The top federal prosecutor in the Virgin Islands on Tuesday told the judges of the District Court that the pending prosecution of 11 people charged in connection with a violent criminal enterprise will be a lengthy process.
U.S. Attorney Gretchen Shappert filed a complex case notice in the matter of the United States vs. Girard et. al.
Defendant Paul Girard and 10 co-defendants were indicted Jan. 17 on charges ranging from racketeering and Hobbs Act robbery, to murder, kidnapping, attempted murder and assault in furtherance of racketeering.
In a filing submitted Tuesday, Shappert said the notice was sent to help the judges adjust their scheduling.
“This case is a multiple-count RICO conspiracy that involves numerous murders, attempted murders and robberies. The discovery in this matter is voluminous and requires victim notification pursuant to the Crime Victims’ Rights Act of 2004,” Shappert said in her filing. “It should therefore be considered a complex matter for scheduling purposes.”
According to documents filed in the case, each of the defendants faces at least one federal murder charge. Several are also charged with use of a firearm resulting in death. All 11 defendants are also charged with either violating the Racketeer Influenced and Corrupt Organization Act or engaging in a conspiracy to commit a RICO offense.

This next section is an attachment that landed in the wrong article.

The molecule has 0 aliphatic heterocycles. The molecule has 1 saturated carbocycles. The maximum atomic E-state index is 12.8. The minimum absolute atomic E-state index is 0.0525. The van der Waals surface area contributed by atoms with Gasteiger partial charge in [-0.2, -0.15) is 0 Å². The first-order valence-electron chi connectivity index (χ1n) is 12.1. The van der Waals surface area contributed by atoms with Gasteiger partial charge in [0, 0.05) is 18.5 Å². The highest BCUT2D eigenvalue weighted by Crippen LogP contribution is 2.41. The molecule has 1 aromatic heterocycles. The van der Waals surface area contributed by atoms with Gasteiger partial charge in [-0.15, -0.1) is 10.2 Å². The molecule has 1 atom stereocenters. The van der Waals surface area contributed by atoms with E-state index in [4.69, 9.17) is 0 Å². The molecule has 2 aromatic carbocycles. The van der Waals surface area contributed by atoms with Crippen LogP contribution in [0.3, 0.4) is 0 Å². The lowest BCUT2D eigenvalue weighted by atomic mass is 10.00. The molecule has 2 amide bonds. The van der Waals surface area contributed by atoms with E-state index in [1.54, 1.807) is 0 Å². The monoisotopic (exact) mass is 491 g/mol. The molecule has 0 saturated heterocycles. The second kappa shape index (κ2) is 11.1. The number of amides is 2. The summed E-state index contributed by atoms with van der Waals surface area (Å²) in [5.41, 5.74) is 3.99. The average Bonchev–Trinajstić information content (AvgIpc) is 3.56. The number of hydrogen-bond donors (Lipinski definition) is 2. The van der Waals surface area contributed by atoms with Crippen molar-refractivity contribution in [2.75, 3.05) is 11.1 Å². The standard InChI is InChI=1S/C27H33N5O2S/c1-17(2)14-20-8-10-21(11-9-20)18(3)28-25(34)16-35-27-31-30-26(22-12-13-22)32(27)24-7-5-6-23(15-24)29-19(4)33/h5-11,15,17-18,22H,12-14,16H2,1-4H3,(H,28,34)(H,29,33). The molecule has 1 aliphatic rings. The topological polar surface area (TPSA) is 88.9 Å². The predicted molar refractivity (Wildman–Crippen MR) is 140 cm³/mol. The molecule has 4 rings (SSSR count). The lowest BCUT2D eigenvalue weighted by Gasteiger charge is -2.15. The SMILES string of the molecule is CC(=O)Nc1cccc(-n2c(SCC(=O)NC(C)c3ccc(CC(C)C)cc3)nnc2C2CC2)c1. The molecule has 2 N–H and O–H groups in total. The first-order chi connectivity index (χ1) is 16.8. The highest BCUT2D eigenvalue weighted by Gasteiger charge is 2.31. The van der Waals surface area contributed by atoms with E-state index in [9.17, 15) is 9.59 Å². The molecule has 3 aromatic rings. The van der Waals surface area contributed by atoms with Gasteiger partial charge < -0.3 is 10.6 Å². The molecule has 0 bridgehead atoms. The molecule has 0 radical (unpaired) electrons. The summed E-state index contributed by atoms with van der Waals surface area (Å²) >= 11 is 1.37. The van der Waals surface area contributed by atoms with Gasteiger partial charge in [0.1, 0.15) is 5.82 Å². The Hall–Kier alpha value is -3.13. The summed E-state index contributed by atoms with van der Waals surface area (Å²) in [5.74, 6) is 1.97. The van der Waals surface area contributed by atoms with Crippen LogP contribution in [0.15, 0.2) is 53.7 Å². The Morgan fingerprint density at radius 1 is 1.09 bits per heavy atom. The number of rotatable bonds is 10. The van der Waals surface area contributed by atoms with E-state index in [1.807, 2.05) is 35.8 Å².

RICO was enacted as a criminal statute in 1970 for the purpose of combating organized crime.
Charged along with Girard are: Shaquan Prentice, Robert Brown, Wahilli James, Shaquille Correa, James Cruz, Kareem Henry, Tyler Eugene, Etherneal Simon, Shermyra Gumbs and Wayne Bellille. Prosecutors charged Girard and his co-defendants with either interference with commerce by robbery or conspiracy to do so. Under the Hobbs Act, it is a crime to disrupt interstate commerce by use of force, threats of violence or intimidation.
Because most merchandise sold in the Virgin Islands is not manufactured here, it is considered by law as part of interstate commerce.
Other allegations against individual co-defendants in the RICO case include carjacking, money laundering, attempted bank robbery, use of weapons in furtherance of federal crimes; conspiracy to possess marijuana and other controlled substances with intent to distribute and discharging of weapons in a school zone.
Brown became the first of the defendants to appear before U.S. Magistrate Ruth Miller on Jan 18. The magistrate set a trial date for March 4. Girard, Prentice, Simon and Bellille were scheduled for arraignment Jan. 30.
Writs of habeas corpus were filed for Cruz, Correa and James, currently serving federal prison terms for armed robbery in other cases.
The notice of a lengthy preparation to bring the accused RICO conspirators to trial comes during the fifth week of a partial shutdown of the federal government, resulting from a dispute between the White House and Congress. Reports of constraints on the federal court system, the U.S. Department of Justice, the Bureau of Prisons and the U.S. Marshal Service, have begun to appear in national press reports.